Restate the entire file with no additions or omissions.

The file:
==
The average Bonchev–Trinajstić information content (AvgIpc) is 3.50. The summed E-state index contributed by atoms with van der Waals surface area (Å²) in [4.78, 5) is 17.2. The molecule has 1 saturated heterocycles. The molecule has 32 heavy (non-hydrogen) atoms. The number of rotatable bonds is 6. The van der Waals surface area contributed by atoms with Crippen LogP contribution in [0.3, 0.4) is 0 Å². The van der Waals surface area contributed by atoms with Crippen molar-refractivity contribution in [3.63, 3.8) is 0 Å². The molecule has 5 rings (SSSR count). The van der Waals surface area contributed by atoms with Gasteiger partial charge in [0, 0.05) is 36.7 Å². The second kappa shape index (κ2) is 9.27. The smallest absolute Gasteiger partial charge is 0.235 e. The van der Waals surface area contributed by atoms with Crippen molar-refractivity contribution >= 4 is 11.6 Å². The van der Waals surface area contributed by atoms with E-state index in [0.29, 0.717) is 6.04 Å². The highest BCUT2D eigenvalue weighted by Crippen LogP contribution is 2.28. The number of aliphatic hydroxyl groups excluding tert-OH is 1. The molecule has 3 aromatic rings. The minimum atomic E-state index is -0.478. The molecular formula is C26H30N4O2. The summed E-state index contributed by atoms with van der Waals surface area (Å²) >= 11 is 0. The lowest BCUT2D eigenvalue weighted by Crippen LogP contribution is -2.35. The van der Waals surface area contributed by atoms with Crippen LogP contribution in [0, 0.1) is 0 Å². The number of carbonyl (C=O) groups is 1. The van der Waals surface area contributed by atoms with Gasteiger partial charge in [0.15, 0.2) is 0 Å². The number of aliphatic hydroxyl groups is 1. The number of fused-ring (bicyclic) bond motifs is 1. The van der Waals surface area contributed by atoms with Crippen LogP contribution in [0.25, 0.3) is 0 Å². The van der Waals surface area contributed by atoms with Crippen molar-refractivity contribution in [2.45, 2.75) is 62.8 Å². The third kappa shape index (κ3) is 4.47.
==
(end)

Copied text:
The average Bonchev–Trinajstić information content (AvgIpc) is 3.50. The summed E-state index contributed by atoms with van der Waals surface area (Å²) in [4.78, 5) is 17.2. The molecule has 1 saturated heterocycles. The molecule has 32 heavy (non-hydrogen) atoms. The number of rotatable bonds is 6. The van der Waals surface area contributed by atoms with Crippen LogP contribution in [0.3, 0.4) is 0 Å². The van der Waals surface area contributed by atoms with Crippen molar-refractivity contribution in [3.63, 3.8) is 0 Å². The molecule has 5 rings (SSSR count). The van der Waals surface area contributed by atoms with Gasteiger partial charge in [0, 0.05) is 36.7 Å². The second kappa shape index (κ2) is 9.27. The smallest absolute Gasteiger partial charge is 0.235 e. The van der Waals surface area contributed by atoms with Crippen molar-refractivity contribution >= 4 is 11.6 Å². The van der Waals surface area contributed by atoms with E-state index in [0.29, 0.717) is 6.04 Å². The highest BCUT2D eigenvalue weighted by Crippen LogP contribution is 2.28. The number of aliphatic hydroxyl groups excluding tert-OH is 1. The molecule has 3 aromatic rings. The minimum atomic E-state index is -0.478. The molecular formula is C26H30N4O2. The summed E-state index contributed by atoms with van der Waals surface area (Å²) >= 11 is 0. The lowest BCUT2D eigenvalue weighted by Crippen LogP contribution is -2.35. The van der Waals surface area contributed by atoms with Crippen LogP contribution in [0, 0.1) is 0 Å². The number of carbonyl (C=O) groups is 1. The van der Waals surface area contributed by atoms with Gasteiger partial charge in [0.15, 0.2) is 0 Å². The number of aliphatic hydroxyl groups is 1. The number of fused-ring (bicyclic) bond motifs is 1. The van der Waals surface area contributed by atoms with Crippen LogP contribution in [0.25, 0.3) is 0 Å². The van der Waals surface area contributed by atoms with Crippen molar-refractivity contribution in [2.45, 2.75) is 62.8 Å². The third kappa shape index (κ3) is 4.47.